1. The Boeing Boom? So over.
The headlines over the past several weeks about layoffs and other cutbacks at Boeing (excellent coverage in the Seattle Times by Dominic Gates) have started showing up in the state’s employment statistics.
As reported by Washington’s Employment Security Department, the payroll head count in Washington’s aerospace industry in April declined for the first time in three years. From the most recent cyclical low in May 2010, Boeing, suppliers and allied industries had added jobs at the rate of more than 500 a month. That pushed aerospace employment in Washington from 80,100 to 97,300, a 21% increase. The April decline was 700, reducing the head count to 96,600.
As reported by the Wall Street Journal, Boeing CEO Jim McNerney told investors last week that the company wants to convert its backlog to cash so that it can push returns to shareholders back to the level that prevailed before the Great Financial Panic of 2008, roughly 80% of free cash flow. Boeing plans to reduce both capital spending and development spending, despite the fact it wants to launch new versions of both the 777 and the 787.
Less capital spending and less development spending means Boeing will need fewer people with pocket protectors. And even as it is increasing production of the 737 and, in time, perhaps the 777, it obviously expects employees on those programs to get more efficient.
Whether they wear white or blue collars, aerospace workers are some of the highest paid in Washington’s economy. The state’s latest Quarterly Census of Employment and Wages (QCEW), available here, puts average pay as of last year’s third quarter in the “transportation equipment” manufacturing sector at $1,731 per week, or about $90,000 a year. That sector includes truck-making (Paccar) and some shipbuilding as well as Boeing. And, by the way, that’s wages, not including benefits such as health care and 401(k) contributions. That compares with a statewide weekly wage of just over $1,000.
The bottom line is this: The Boeing Boom — and it is fair to call it that — is now clearly in the rear view mirror.
2. Building Boom in Bellevue. On a positive note, how about Kemper Freeman Jr. and his plans to boost the family-owned Kemper Development Co.’s footprint in Bellevue by roughly 50% with $2 billion of new space, including hotel, retail, apartments, parking, &c &c.
True, as The Seattle Times reported, his plans come with some asterisks. Freeman still has to line up tenants and financing. But nobody ever made any money selling the Freeman family of Bellevue short. Work is to start next year and to be completed by 2016.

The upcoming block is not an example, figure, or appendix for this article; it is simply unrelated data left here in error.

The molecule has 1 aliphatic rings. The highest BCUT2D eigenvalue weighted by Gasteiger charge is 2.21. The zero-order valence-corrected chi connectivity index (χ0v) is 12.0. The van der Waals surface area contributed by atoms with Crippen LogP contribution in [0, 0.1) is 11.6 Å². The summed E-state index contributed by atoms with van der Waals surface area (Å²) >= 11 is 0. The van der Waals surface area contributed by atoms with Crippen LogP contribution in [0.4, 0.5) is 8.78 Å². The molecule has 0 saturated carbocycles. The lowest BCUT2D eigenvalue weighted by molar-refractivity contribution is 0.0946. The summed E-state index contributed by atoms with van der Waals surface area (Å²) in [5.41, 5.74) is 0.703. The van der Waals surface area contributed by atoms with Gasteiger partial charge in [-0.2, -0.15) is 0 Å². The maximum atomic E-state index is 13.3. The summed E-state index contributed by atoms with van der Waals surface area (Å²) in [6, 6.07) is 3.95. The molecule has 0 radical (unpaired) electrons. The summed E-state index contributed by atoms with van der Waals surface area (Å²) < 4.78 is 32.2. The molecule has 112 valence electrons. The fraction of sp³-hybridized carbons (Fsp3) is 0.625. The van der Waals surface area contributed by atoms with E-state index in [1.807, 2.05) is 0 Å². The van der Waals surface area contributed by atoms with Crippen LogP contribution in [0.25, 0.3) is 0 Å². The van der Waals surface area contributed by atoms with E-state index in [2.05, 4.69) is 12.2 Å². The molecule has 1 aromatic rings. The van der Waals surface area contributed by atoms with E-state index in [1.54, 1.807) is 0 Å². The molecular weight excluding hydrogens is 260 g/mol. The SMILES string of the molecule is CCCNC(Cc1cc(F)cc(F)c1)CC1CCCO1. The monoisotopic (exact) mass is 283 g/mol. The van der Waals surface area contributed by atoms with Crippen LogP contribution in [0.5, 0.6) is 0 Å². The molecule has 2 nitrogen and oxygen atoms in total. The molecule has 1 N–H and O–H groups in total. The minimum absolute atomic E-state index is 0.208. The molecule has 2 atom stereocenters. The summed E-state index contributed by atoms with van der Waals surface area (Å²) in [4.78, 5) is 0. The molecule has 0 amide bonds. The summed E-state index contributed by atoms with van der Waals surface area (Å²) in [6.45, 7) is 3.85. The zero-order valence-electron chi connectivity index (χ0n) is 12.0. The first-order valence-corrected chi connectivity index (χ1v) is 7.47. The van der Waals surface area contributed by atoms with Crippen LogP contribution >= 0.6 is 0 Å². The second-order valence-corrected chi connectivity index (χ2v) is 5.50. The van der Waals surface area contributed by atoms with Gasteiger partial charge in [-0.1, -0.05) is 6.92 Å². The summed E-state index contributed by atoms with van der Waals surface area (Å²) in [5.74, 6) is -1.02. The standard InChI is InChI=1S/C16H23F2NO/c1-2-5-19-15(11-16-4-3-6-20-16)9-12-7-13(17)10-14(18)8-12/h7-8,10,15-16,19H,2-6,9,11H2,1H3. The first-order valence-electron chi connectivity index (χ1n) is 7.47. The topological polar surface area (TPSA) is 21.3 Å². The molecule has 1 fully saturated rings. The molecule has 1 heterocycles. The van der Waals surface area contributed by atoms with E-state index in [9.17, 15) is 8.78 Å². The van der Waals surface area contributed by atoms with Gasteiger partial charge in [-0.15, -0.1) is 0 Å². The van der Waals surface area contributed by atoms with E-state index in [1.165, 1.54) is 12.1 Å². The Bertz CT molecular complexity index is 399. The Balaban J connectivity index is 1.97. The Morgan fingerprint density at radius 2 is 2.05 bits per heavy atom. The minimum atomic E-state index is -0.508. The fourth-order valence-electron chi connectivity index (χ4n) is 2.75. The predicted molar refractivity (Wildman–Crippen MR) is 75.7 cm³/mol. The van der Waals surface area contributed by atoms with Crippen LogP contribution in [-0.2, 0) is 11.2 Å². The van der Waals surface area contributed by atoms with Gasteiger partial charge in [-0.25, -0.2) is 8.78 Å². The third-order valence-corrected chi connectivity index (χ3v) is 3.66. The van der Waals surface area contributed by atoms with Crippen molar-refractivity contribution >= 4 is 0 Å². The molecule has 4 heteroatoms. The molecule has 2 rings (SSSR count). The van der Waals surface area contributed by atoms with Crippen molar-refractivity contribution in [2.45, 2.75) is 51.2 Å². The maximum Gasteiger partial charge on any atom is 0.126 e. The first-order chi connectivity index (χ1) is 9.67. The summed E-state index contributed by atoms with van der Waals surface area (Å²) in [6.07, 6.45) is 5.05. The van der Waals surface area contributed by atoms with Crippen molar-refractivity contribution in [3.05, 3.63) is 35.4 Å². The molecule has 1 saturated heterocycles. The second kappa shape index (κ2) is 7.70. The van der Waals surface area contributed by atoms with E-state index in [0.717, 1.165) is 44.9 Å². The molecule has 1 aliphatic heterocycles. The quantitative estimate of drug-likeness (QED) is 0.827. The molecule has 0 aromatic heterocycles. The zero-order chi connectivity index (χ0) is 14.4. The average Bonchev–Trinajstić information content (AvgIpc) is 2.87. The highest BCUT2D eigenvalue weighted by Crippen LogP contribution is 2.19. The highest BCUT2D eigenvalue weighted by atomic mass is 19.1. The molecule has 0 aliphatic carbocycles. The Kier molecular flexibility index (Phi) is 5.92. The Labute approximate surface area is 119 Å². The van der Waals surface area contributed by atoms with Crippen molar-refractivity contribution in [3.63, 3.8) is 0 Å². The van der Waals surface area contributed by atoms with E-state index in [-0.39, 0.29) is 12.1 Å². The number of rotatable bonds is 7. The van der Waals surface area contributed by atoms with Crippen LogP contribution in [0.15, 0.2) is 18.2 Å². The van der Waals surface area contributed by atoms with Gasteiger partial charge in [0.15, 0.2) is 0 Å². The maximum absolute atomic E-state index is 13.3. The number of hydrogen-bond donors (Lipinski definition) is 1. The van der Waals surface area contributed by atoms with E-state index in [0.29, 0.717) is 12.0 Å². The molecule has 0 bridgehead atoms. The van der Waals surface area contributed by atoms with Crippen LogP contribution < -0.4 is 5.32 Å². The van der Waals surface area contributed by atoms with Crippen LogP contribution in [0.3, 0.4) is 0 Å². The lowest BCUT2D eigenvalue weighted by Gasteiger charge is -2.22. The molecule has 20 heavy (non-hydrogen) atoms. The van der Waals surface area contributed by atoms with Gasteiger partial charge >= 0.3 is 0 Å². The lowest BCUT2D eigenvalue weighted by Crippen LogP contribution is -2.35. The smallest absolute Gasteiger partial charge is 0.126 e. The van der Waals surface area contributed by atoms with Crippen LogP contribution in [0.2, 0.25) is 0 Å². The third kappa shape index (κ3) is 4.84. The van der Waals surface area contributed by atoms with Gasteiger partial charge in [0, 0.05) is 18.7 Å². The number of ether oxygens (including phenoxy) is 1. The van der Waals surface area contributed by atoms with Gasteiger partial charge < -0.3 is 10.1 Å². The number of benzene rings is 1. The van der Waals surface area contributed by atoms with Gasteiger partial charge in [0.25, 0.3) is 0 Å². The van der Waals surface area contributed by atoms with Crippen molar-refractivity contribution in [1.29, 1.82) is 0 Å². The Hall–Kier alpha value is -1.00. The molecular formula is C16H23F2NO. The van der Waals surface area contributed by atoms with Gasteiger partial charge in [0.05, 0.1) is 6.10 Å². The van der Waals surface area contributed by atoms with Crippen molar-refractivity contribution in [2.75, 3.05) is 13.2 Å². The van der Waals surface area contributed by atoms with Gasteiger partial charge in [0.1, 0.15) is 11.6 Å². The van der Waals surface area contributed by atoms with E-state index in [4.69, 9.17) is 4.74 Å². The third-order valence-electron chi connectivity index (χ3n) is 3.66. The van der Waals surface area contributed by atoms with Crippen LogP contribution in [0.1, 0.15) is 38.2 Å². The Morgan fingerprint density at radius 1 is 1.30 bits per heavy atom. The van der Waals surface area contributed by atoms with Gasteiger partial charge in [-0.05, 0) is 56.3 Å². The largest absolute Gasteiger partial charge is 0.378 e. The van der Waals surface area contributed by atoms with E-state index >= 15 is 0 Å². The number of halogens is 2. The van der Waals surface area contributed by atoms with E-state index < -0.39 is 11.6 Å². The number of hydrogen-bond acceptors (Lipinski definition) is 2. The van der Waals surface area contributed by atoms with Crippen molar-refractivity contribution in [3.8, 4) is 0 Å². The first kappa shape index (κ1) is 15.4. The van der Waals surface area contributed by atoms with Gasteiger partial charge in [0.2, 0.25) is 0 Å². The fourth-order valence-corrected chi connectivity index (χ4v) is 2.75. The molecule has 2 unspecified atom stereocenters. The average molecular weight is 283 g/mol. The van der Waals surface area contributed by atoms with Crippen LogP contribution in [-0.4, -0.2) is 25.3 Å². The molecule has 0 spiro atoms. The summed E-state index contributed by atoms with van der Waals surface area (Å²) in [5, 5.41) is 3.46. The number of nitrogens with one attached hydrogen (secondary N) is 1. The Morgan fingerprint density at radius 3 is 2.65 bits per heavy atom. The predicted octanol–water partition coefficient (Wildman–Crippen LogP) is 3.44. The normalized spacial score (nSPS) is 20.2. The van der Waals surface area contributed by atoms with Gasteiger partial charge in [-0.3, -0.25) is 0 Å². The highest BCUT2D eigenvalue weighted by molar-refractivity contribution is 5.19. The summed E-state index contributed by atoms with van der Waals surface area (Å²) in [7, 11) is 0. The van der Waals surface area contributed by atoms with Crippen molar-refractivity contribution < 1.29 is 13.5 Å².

3. New wealth and new jobs. Seattle’s Tableau Software, nurtured during its infancy in a Capitol Hill basement, went public two weeks ago, minting some new millionaires among the founders and early investors. Tableau’s products make it possible, so the Seattle Times reported, for everyone from the chief executive to the receptionist to analyze the so-called “big data” that any decent-size company collects today on its customers and other contacts.
What caught my eye was not so much the pop in the stock price, though that was impressive, from the $31 public offering price to the low $50s, as the fact that Tableau, which until now has been absent from my radar screen, has nearly 900 employees and that that number could be “in the high thousands” five years from now.
On average, people who work on software are the highest paid in Washington’s economy. That same census of wages puts average weekly pay in “publishing except internet” at $5,389 statewide, $5,871 in King County. The statewide average comes to a bit over $280,000 annually, the King County average a bit over $305,000 a year. Again, those are wages, not including benefits. Those kinds of numbers help explain why Kemper Development’s “Bellevue Collection” of space devoted to shopping, entertainment, eating and meeting (and sleeping in the Grand Hyatt) is doing so well.
I suspect that if you asked the average resident of the Seattle area to name the region’s big dogs in software, you would come up with a relatively short list that would include Microsoft, Adobe, Google, and perhaps one or two game developers. The point is that there are lots of software companies operating more or less under the radar, creating jobs and prospering. They represent at least one bright spot as we go into another downdraft in aerospace.
4. Unleash the dragon? The recent “big picture” headline that caught my eye was the New York Times report that China is planning to let market forces and private business play a larger role in its economy. Everything I read suggests that the odds are long, that the “prince-lings” holding the reins of power will be loathe to loosen them. Yet reform has the potential, as The Times put it, to unleash “the creative energies of a nation with the world’s second-largest economy.” Stay tuned. What happens in China, for good or ill, affects every one of us.